Next group of queries are even stranger, the first select statement is to find Starship by id, but what are these deletes and inserts of data that we have already created?

During commit Hibernate validates whether collection properties are dirty by comparing object references. When a collection is marked as dirty, Hibernate needs to re-create whole collection, even containing the same objects. In our case when we are getting officers we are returning a different collection instance, concretely an unmodifiable list, so Hibernate considers officers collection as dirty.

Because a join table is used, Starship_Officer table should be re-created, deleting previous inserted tuples and inserting the new ones (although they have the same values).

Let's try to fix this problem. We start by mapping a bidirectional one-to-many association, with many-to-one side as owning side.

And now we rerun the same test again and we inspect the output again.

Although we have reduced the number of SQL statements, from 25 to 10, we still have an unnecessary query, the ones just in commit section of second transaction. Why if officers are lazy by default (JPA specification), and we are not getting officers in transaction, Hibernate executes a select on Officers table?  By the same reason as previously configuration, returned collection has different Java identifier, so Hibernate marks it as newly instantiated collection, but now obviously join table operations are no longer required. We have reduced the number of queries but we still have a performance problem. It is likely that we'll need some other solution, and the solution is not the most obvious one, we are not going to return collection objects returned by Hibernate, we might expand on this later, but we are going to change annotations location.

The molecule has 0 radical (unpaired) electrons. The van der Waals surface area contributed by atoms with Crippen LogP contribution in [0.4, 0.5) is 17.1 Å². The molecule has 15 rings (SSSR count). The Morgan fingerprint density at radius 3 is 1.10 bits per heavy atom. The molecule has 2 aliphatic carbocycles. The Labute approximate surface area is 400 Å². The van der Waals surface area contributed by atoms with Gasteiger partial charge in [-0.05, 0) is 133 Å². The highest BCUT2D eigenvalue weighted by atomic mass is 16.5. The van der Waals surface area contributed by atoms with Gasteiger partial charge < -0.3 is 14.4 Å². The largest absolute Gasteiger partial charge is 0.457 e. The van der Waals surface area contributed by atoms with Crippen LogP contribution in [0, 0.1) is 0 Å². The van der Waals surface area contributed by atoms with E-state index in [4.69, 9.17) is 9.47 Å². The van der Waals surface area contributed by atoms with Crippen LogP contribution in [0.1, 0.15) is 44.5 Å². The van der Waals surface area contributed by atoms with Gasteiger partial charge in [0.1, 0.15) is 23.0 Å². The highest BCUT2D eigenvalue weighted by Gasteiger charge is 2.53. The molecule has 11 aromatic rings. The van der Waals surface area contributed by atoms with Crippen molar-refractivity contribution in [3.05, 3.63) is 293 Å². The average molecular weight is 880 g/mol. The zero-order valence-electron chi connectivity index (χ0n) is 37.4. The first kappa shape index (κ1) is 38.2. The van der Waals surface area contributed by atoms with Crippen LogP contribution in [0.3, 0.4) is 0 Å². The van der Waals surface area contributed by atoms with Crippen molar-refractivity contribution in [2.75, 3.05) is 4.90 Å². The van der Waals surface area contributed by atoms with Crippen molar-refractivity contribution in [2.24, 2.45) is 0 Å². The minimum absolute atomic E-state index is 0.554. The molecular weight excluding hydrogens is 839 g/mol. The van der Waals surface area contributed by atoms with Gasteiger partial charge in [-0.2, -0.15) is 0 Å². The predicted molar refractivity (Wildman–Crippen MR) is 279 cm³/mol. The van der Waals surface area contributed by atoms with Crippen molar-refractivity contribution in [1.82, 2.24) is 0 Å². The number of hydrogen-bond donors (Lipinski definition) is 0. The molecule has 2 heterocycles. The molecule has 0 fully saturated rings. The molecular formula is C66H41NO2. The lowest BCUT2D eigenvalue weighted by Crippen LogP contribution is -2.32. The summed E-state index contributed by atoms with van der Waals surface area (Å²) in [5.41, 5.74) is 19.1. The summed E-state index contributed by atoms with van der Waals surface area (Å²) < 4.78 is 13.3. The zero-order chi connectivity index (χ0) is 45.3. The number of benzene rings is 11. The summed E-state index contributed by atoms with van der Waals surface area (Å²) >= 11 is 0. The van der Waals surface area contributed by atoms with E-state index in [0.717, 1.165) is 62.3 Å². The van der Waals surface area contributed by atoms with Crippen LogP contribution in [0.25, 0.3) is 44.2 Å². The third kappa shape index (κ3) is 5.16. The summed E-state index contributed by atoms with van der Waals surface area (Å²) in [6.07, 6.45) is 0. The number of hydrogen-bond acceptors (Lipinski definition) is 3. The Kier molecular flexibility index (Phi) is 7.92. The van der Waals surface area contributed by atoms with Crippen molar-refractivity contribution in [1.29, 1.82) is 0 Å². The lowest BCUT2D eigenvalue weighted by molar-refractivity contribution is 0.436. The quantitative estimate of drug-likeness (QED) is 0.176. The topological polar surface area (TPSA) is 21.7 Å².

What we are going to do is to change mapping location from property approach to use field mapping. Simply we are going to move all annotations to class attributes rather than on getters.

And finally we are going to run the test again, and see what's happen: